The problems with these sources of information is that:  (1) Exact compensation information can never be verified unless everyone submits their tax returns; (2) The people making the real money typically do not respond to surveys or spend time on Internet forums; (3) Headhunters only really know average starting salaries since they typically deal with recruitment for associate positions; and (4) Everyone lies.  Another problem is that everyone's situations are different.  Thus, part-timers that work 3 days a week at the VA are being lumped together with private practice guys/gals doing a gazillion laser-assisted cataract surgeries a week.  There is huge variance in compensation in Ophthalmology.

Let me let you on to a little secret:  there are a LOT of Ophthalmologists making 7 figures!  It is actually quite easy to guess who is making 7 figures in Ophthalmology and how you can obtain that compensation too if you so desire.  Here are the factors (yes, they are no-brainers that you already knew):

  • Equity-partner.
  • High volume of surgery (anterior segment) or clinic patients (retina).
  • Ambulatory surgery center ownership.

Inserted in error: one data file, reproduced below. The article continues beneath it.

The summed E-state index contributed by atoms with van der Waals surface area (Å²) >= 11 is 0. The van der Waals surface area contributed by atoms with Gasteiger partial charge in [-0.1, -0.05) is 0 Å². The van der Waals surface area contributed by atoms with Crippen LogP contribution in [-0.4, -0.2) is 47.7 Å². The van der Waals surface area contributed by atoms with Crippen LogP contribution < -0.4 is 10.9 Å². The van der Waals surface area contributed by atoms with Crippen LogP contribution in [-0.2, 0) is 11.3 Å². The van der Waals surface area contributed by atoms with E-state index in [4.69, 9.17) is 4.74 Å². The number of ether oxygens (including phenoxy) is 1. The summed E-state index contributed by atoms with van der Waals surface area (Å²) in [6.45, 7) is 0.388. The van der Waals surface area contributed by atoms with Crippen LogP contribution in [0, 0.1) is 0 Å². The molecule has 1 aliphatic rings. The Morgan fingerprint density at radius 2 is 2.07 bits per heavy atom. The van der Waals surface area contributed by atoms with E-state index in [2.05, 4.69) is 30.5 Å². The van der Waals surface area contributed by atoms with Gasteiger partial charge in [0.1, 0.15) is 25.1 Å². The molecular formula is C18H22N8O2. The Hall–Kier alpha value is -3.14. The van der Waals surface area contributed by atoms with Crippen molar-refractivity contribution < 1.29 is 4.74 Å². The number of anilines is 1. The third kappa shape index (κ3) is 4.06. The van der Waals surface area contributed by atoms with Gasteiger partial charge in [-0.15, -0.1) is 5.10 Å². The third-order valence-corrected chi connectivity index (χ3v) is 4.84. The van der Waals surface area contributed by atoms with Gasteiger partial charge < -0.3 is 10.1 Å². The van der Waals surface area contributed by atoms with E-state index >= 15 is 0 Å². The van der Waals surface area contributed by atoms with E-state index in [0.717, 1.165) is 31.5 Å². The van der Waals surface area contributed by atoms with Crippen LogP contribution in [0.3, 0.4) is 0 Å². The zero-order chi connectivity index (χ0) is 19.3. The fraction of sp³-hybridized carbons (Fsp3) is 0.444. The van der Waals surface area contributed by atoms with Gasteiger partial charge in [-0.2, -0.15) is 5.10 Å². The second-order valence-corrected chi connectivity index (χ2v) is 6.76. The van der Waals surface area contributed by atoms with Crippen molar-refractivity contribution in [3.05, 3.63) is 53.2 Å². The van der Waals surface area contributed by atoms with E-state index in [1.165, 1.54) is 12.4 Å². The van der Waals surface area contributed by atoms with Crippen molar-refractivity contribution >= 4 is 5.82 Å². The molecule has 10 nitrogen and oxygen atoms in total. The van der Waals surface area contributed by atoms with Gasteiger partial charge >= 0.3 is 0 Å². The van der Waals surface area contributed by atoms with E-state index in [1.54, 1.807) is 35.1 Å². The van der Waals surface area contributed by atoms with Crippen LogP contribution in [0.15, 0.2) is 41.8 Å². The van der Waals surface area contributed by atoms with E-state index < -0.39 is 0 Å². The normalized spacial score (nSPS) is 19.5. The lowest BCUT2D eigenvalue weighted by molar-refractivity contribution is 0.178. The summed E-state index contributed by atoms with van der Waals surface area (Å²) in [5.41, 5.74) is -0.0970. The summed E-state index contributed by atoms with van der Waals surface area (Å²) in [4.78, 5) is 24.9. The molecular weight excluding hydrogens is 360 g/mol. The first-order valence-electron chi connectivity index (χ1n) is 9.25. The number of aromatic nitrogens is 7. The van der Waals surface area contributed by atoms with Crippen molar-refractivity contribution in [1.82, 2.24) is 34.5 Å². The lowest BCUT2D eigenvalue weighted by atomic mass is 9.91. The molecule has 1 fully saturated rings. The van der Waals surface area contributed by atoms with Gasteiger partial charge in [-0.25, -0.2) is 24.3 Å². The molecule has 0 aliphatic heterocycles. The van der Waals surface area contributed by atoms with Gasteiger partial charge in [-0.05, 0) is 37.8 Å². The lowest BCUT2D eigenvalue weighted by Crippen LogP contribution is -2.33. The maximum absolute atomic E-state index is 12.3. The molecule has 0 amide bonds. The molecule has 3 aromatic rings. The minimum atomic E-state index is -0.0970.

• Has junior associate or optometry employees (the more, the better).
  • Own ancillary income streams (e.g. optical, audiology).
In other words, if you are scoping out a practice and the person interviewing you is a senior partner doing 30 cataracts a week; owns her ASC; has a few optometry employees; and an optical shop.... then there is almost zero chance she isn't pulling in at least 1M.  Of course, it will be rare for anyone (e.g. the senior partner) to tell a stranger (e.g. you) how much money their business pulls in.  I only mention this because you should understand your economic potential and not be mentally trapped by Medscape surveys or what your friend at Kaiser is bragging about his higher-than-average starting salaries.

Heed Your Elder's Advice:  Save Early!

Yes, what you've heard before is true:  During your first job, save as much money as possible.  Most people do not remain at their first jobs.  Whether it be an abusive employer, change of geographic heart, or change in practice preference (e.g. academics to private), chances are you will be moving.  You will have more leverage with your second career move if you have a good amount of savings.  Also guess what?  You are already at least 8 years financially behind your friend from college who went straight into investment banking or working at Google.  Thus, you have a LOT of catchup to do in terms of compounding interest.  Don't make the same mistakes that many newbies make when they land their first job.  Don't buy that fancy car or stay at the Four Seasons on all of your vacations.  You don't have to be a monk early on, but you can't be the Wolf of Wall Street either.  Instead of buying Starbucks every morning, try reading something like this so you can escape the Matrix of consumerism.

Let me know what you think about these ideas in the "Comments" section below.